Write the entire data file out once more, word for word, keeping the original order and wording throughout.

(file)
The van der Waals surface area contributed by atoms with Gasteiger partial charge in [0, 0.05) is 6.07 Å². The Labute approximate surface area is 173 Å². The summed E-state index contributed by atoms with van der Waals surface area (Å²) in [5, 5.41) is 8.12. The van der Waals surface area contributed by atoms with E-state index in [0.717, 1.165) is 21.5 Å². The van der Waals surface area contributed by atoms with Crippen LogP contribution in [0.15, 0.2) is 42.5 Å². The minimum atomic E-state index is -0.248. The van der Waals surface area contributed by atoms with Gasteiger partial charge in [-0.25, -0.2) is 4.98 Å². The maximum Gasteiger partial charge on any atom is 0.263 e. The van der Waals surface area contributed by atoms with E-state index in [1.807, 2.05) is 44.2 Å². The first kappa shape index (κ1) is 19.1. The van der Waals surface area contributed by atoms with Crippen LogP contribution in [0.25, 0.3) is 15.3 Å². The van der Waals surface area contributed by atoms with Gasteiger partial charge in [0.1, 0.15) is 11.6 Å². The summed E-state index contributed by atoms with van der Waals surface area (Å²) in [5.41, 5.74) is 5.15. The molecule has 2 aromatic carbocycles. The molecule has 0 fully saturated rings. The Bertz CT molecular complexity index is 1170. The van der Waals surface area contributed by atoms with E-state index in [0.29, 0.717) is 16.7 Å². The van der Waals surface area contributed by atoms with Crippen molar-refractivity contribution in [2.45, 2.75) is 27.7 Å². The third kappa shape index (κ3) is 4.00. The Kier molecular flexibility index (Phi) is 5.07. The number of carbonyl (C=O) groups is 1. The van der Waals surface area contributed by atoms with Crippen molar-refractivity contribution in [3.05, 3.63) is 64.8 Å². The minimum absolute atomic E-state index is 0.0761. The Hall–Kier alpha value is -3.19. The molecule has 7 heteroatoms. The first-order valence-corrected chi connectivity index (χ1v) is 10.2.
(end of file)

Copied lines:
The van der Waals surface area contributed by atoms with Gasteiger partial charge in [0, 0.05) is 6.07 Å². The Labute approximate surface area is 173 Å². The summed E-state index contributed by atoms with van der Waals surface area (Å²) in [5, 5.41) is 8.12. The van der Waals surface area contributed by atoms with E-state index in [0.717, 1.165) is 21.5 Å². The van der Waals surface area contributed by atoms with Crippen LogP contribution in [0.15, 0.2) is 42.5 Å². The minimum atomic E-state index is -0.248. The van der Waals surface area contributed by atoms with Gasteiger partial charge in [-0.25, -0.2) is 4.98 Å². The maximum Gasteiger partial charge on any atom is 0.263 e. The van der Waals surface area contributed by atoms with E-state index in [1.807, 2.05) is 44.2 Å². The first kappa shape index (κ1) is 19.1. The van der Waals surface area contributed by atoms with Crippen LogP contribution in [0.25, 0.3) is 15.3 Å². The van der Waals surface area contributed by atoms with Gasteiger partial charge in [0.1, 0.15) is 11.6 Å². The summed E-state index contributed by atoms with van der Waals surface area (Å²) in [5.41, 5.74) is 5.15. The molecule has 2 aromatic carbocycles. The molecule has 0 fully saturated rings. The Bertz CT molecular complexity index is 1170. The van der Waals surface area contributed by atoms with E-state index in [0.29, 0.717) is 16.7 Å². The van der Waals surface area contributed by atoms with Crippen molar-refractivity contribution in [2.45, 2.75) is 27.7 Å². The third kappa shape index (κ3) is 4.00. The Kier molecular flexibility index (Phi) is 5.07. The number of carbonyl (C=O) groups is 1. The van der Waals surface area contributed by atoms with Crippen molar-refractivity contribution in [3.05, 3.63) is 64.8 Å². The minimum absolute atomic E-state index is 0.0761. The Hall–Kier alpha value is -3.19. The molecule has 7 heteroatoms. The first-order valence-corrected chi connectivity index (χ1v) is 10.2.